Sean Parker, Silicon Valley entrepreneur (Napster, Facebook, and Spotify are among his ventures) and philanthropist has pledged $24 million to Stanford University School of Medicine to fund the development of a new research center focused on allergy research.

The Sean N. Parker Center for Allergy Research will be led by Kari Nadeau, M.D., Ph.D., an immunology researcher at Lucile Packard Children’s Hospital Stanford and the School of Medicine. Dr. Nadeau’s accomplishments include developing the first combination, multifood-allergy therapy that has been shown to safely desensitize food-allergic patients to up to five different allergens at the same time.

“We need to make catalytic changes in the field of allergy research by studying immune mechanisms in order to apply discoveries in real time to new safer and more durable therapies for adults and children,” said Mr. Parker, whose firsthand experience with life-threatening allergies led him to found the Center.

The Center will include Stanford specialists in diverse fields including immunology, gastroenterology, otolaryngology, chemistry, bioengineering, pathology, pulmonology, and genetics. Through laboratory and computational research, clinical trials, community outreach, and other efforts, the team will work toward finding rationally based therapies to provide the safest and best treatments for allergies. Research at the center may have implications for a wide array of immune dysfunctions including asthma, eczema, food allergies, eosinophilic disorders, drug allergies, gastroenterological diseases, and more.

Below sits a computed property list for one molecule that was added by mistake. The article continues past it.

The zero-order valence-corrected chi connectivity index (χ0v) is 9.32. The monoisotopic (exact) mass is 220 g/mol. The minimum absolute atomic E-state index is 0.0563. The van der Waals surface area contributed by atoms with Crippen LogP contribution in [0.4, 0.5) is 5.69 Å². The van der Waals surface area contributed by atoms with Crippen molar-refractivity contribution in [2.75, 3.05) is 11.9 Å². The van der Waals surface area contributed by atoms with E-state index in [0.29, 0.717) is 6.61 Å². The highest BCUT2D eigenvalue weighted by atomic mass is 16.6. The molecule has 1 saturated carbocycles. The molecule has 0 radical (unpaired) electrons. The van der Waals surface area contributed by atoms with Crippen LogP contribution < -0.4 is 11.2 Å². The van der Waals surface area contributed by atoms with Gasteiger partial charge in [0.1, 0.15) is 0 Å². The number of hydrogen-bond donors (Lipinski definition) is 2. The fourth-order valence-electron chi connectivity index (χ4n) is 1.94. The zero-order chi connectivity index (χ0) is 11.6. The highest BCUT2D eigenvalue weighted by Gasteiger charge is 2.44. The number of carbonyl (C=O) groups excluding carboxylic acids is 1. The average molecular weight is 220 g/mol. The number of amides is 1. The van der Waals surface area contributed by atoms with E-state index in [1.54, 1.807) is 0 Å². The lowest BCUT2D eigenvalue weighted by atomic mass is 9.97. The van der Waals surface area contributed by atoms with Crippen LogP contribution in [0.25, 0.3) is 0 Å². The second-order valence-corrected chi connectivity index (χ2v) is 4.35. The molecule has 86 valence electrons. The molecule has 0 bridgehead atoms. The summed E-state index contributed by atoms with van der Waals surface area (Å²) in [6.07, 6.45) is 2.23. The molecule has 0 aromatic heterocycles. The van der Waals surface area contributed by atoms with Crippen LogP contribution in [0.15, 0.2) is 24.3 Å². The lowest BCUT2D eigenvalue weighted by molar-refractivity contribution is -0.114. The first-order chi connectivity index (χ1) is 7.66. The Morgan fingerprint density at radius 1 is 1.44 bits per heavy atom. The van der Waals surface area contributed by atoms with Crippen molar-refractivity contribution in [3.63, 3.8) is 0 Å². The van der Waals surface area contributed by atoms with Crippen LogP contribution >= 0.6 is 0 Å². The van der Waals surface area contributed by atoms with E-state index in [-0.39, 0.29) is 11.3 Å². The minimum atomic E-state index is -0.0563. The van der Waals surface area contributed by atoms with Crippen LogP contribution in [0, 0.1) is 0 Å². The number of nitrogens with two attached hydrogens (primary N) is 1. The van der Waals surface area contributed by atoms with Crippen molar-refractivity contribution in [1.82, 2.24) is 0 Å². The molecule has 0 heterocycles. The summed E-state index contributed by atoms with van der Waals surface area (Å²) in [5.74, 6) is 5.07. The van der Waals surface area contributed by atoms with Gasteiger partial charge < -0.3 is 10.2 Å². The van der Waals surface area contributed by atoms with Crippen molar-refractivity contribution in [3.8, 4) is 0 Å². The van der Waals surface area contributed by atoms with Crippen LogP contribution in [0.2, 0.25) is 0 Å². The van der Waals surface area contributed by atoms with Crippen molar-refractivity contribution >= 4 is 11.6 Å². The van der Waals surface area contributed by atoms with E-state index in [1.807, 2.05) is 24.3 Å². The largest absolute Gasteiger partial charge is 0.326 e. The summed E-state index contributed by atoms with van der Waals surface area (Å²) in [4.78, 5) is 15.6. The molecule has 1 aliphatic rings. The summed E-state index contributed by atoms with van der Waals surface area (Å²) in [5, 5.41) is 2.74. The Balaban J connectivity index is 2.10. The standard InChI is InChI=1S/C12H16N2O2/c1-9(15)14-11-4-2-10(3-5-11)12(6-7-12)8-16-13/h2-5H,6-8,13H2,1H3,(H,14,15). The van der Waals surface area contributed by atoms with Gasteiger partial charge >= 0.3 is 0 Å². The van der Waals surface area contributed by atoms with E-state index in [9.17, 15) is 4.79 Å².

Mr. Parker's $24 million gift will provide both expendable and endowed support for innovative clinical research and care, state-of-the-art equipment, and top-ranked research scientists. Of the $24 million total, $4 million will be used to establish a dollar-for-dollar challenge match for all other new gifts to the center.

Last year, Mr. Parker donated $1 million to The Cancer Research Institute to help fund the development of immune system based cancer treatments.

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